I have to admit I really dig the solid, no strings-attached funk’n’horns music of the seventies. Pass the peas, baby, and whatever it is, it’s gots to be funky. With all the phenomenal fusion of sounds these days it’s sometimes hard to find a band that lays it on fat and pure, in the style of the original masters and old-school groove kings.
Enter Boston Horns. A seven-piece collection of trumpet, sax, keys, guitar, drums, bass, and congas, Boston Horns lays down a classic sound that is the pillar of all things good and groovy in today’s onslaught of fusion. Their pedigree would make most Irish Setters blush. Founded by former members of the now-defunct Heavy Metal Horns, a legendary Boston-area jazz/funk ensemble that toured with major acts like Extreme and developed strong following of their own, the band features musicians with serious experience. Co-founders Henley Douglas on sax and Garret Savluk on trumpet have reams of accolades to their names and have played with the likes of Tower of Power, the Del Fuegos, Chucklehead, Entrain, Jah Spirit, James Montgomery, Ron Levy, and Shockra.
There’s no gimmick to their sound. You will detect a hint of 1920’s big band swing, a touch of Afro-latin, and a whiff of psychedelia that diversifies the sound, but never pulls the band off their track of straight-ahead good-time energy. True to their name, the group is brass-centric, but the intense horn jams are layered on heavy-duty bass, drum, organ, and guitar. One listen to the demo CD and I was hooked – the first track, “It’s In Your Face,” comes straight out with crisp brass fury and a fat rhythm section behind it. It was reminiscent of some of the JB’s work, although edgier and mostly instrumental, with “the occasional vocal throw-down.” Having a god-honest horn ‘section’ does wonders for funk, especially on top of wa-tinged guitar riffs, the sax dropping baritone bombs into the spaces between bright trumpet hits. Drummer Jack Howard provided incredible percussion, and Guitarist Jeff Buckbridge complemented with some fiery guitar work. Heady stuff.
Their live show Thursday, with New Orleans-based openers Brotherhood of Groove, brought it all home at Johnny D's in Somerville. Boston Horns had played with the Brotherhood down in N’awlins for the Jazz Fest, and the Brotherhood were in the neighborhood for a little Cajun/Beantown reunion. It was a potent combo of funk and jazz.
The Horns started off the night with the aforementioned “It’s In Your Face,” which didn’t come out of the gate with as much chutzpah as it does on the studio recording, but it didn’t take long for the band to find their fire. From there they went into a series of smokers, each with a unique angle and jam: “Boogie Stop Shuffle,” a Mingus tune and title track of their upcoming CD; “Maybe Tonight,” a Latin Calypso flavored number sporting guitarist Jeff Buckley on timbales; “52 Megatons of Soul,” which included one of the best washboard jams I’ve ever seen; Henley’s big-baritone sax monster “Soul Avenue,” followed by “Alarm Clock Kickin” and then the most JB-ish of their tunes, “Head in the History,” a great tune with some bad, bad vocal grooves, the kind of infectious chorus that gets everyone singing and clapping and shaking like it was some kind of revival: “I got my head in the history, I’ve got my feet on the dancefloor!” Finger-licking good.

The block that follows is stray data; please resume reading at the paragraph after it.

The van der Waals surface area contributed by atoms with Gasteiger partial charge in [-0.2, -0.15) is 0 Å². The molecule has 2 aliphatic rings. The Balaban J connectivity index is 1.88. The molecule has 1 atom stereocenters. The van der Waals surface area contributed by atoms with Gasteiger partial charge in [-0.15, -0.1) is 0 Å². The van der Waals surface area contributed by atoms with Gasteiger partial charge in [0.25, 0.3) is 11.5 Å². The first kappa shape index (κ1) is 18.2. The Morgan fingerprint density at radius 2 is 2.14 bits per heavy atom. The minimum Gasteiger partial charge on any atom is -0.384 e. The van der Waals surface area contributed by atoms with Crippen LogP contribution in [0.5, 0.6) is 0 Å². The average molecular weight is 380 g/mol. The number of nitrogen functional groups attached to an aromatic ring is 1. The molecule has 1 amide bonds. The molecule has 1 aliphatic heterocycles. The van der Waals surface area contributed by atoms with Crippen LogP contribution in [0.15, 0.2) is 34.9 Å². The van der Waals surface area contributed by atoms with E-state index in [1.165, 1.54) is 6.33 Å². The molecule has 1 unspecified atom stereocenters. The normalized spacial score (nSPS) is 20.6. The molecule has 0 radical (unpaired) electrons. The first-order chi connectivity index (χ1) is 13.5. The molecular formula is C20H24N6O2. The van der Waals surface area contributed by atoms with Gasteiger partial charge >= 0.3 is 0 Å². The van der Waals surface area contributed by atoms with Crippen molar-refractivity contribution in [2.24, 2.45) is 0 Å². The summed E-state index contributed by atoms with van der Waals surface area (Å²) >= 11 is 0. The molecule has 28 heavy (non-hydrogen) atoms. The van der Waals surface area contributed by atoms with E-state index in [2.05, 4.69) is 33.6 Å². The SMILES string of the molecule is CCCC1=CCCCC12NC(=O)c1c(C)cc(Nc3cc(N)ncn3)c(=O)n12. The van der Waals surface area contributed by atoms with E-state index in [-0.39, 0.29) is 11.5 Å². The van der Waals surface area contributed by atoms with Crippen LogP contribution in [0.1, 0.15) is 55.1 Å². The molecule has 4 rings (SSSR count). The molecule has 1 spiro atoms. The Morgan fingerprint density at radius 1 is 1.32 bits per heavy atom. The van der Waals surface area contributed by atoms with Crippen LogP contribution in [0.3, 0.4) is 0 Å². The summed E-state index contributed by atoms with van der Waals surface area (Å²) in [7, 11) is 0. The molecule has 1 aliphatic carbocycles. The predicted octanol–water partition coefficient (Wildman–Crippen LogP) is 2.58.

The two closing tunes really brought the groove together. Joined by Brandon Tarricone, guitarist for the Brotherhood of the Groove, the Horns pulled out two new ones, “Sidestep” and “The Skillet,” wrapping up the night with a last blast of heat. The guitars took center stage in these final moments. Brandon Tarricone applied a unique, organ-sounding effect to his axe in “Sidestep” and deftly jumped into unknown territory - gracefully at first - then tore into a powerful jam. In the closer Skillet though the two guitarists fused and traded some ferociously funky licks. All night long Buckbridge had been backing the horns with a measured amount of rhythm and jam; his sound reminded me of Grant Green, never unnecessarily complex, slightly halting, always complementary and clean. When the horns would cut and he’d be there, bearing down hard into a sound that left any notion of lounge jazz far behind. But with Tarricone antagonizing he really let it fly in the last moments and the result was a phenomenal fusion of guitar jam, horn feast, and percussion onslaught.
Keep your heads up for their upcoming CD, Boogie Stop Shuffle. They play fairly often in the Boston and North Shore area, and have a harbor cruise gig on September 21st out of Beverly which should not be missed.
JamBase | Boston
Go See Live Music!